I have to remind you that the following guide is a hack based on the original NWN capabilities. In 2003, this was the only sane and easy way to achieve persistence. Nowadays, when NWN also supports true persistence via database (including GetCampaign(), SetCampaign(), StoreCampaignObject(), RetrieveCampaignObject(), etc), this could probably be done more elegantly with a little bit of scripting. This one doesn’t require scripting, just dead-stupid recklessness and good backups.

First, we need a few programs. You obviously need the Aurora Toolset. You also need an editor for NWN files. TlkEdit is pretty damn good.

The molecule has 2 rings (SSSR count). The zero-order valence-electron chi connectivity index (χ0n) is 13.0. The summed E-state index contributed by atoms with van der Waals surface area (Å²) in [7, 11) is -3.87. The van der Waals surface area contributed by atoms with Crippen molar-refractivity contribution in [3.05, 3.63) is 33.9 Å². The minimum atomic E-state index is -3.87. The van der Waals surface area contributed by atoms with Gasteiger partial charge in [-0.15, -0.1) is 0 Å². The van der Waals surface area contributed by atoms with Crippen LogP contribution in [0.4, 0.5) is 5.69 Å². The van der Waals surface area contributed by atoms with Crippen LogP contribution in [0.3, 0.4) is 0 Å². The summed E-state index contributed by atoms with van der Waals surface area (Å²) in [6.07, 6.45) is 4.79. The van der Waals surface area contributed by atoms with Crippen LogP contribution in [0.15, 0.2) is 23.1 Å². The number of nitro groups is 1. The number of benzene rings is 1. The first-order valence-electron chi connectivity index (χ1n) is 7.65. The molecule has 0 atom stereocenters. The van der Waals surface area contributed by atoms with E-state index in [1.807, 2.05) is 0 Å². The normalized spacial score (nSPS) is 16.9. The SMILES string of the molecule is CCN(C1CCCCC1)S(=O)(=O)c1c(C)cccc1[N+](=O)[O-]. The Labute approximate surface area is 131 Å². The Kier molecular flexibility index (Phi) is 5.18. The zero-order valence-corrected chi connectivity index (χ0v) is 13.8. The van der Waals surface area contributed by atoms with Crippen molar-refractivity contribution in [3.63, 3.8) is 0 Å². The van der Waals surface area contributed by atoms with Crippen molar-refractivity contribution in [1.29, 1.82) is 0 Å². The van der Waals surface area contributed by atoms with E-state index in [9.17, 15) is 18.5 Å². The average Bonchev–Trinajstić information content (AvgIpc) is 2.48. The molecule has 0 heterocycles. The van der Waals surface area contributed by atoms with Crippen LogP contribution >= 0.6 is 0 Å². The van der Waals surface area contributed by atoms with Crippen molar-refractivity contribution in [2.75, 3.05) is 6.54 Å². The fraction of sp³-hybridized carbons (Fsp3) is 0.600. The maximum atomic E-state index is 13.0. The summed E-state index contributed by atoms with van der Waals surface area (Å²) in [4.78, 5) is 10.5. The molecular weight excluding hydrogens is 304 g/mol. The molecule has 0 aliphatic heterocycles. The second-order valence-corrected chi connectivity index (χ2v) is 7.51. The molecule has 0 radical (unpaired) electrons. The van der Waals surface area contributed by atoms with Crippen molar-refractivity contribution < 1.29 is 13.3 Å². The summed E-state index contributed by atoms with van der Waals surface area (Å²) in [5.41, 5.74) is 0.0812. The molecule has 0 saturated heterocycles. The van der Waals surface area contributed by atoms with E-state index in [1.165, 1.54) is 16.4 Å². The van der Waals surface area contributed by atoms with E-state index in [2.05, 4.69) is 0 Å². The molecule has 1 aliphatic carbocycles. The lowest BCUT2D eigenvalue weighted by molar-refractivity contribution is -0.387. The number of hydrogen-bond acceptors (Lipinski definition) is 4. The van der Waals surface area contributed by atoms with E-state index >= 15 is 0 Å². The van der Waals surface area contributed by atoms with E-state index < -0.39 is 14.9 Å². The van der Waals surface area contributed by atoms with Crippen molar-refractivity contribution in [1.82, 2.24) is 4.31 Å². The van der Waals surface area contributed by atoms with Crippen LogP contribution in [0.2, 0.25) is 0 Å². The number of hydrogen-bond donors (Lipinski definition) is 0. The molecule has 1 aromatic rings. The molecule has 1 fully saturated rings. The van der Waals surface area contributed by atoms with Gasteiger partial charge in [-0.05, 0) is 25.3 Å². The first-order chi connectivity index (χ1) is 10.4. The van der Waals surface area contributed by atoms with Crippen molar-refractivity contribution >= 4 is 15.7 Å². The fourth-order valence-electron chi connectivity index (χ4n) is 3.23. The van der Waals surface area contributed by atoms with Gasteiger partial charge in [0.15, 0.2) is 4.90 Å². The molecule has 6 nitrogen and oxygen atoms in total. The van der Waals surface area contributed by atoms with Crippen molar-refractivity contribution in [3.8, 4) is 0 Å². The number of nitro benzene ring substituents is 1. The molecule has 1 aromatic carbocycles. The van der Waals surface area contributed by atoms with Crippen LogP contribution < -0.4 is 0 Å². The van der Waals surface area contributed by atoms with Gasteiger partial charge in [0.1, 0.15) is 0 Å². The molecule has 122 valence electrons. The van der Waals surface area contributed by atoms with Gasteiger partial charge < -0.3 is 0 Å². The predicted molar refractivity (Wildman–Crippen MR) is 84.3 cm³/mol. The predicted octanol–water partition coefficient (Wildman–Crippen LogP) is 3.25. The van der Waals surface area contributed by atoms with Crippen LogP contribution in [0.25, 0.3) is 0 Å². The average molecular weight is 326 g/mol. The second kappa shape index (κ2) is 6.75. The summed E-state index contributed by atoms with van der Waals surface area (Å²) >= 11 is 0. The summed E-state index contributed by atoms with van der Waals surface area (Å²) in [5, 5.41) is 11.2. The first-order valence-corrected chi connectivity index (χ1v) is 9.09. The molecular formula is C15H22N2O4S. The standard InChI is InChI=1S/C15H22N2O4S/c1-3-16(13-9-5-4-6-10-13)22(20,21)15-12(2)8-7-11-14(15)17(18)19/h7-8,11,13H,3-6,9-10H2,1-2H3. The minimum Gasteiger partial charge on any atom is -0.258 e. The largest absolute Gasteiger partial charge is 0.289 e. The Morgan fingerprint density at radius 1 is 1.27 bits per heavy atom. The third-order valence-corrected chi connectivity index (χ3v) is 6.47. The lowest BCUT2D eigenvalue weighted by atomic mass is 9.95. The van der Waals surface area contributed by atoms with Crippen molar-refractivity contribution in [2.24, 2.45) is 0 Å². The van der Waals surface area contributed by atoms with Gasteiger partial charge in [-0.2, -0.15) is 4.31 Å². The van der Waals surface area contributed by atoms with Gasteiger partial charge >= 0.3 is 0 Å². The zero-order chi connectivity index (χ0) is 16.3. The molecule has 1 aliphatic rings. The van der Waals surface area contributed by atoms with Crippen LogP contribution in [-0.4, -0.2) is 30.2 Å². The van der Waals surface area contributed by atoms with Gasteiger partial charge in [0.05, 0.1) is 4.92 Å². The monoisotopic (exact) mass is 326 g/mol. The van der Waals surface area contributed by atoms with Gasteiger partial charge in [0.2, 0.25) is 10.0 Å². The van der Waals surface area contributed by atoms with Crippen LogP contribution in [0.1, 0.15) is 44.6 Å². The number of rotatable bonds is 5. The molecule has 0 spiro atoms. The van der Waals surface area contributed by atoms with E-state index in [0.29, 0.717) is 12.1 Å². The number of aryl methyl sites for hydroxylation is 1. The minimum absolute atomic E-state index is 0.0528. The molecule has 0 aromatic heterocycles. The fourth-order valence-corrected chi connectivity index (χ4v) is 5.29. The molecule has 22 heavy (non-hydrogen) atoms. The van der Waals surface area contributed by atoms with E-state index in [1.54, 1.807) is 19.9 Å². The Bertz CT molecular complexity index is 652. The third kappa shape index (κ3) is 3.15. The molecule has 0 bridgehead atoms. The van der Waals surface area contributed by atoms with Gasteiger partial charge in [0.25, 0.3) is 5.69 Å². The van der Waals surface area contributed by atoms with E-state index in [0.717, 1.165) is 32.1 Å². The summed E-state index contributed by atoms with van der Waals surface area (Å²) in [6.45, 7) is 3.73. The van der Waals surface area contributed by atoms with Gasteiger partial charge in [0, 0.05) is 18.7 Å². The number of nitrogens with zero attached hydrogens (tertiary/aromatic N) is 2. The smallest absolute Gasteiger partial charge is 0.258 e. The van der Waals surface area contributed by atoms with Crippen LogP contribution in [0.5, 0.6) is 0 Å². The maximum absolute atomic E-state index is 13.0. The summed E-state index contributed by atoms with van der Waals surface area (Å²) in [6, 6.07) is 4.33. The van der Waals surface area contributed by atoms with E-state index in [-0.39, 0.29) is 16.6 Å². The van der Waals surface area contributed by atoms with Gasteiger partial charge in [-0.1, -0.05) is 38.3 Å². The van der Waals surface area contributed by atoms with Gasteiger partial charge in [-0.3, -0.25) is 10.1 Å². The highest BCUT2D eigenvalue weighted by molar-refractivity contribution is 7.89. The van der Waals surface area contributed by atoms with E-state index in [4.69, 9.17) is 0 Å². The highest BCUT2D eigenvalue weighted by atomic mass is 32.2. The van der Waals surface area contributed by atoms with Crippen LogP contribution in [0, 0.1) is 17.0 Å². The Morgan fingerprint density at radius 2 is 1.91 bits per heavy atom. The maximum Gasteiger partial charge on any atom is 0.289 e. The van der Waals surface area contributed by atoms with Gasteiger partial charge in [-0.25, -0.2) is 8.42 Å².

First, construct your amazing home using Aurora. For a rhetorical example, ‘m building an shop for an alchemist character of mine from my short stories. You obviously need a bunch of shelves and crates and whatnot - just remember to remove their scripts and make them “Plot” so you won’t accidentally blow them up.

Then, just save the module! Now, you can just go and play the game. Adore your home, set things up, put your loot in shelves, and then comes the crucial part - save the game, and save your character.

After this, you can easily open up the module in TlkEdit. Here’s how the module looks like when opened in TlkEdit:

Your save game appears in “saves” and has a bunch of files. There’s “screen.tga”, “player.bic”, “portrait.tga”, “saveinfo.txt” and a file that’s basically a copy of your module file, except with the file extension .sav. You may notice it could be a big bigger than the original file.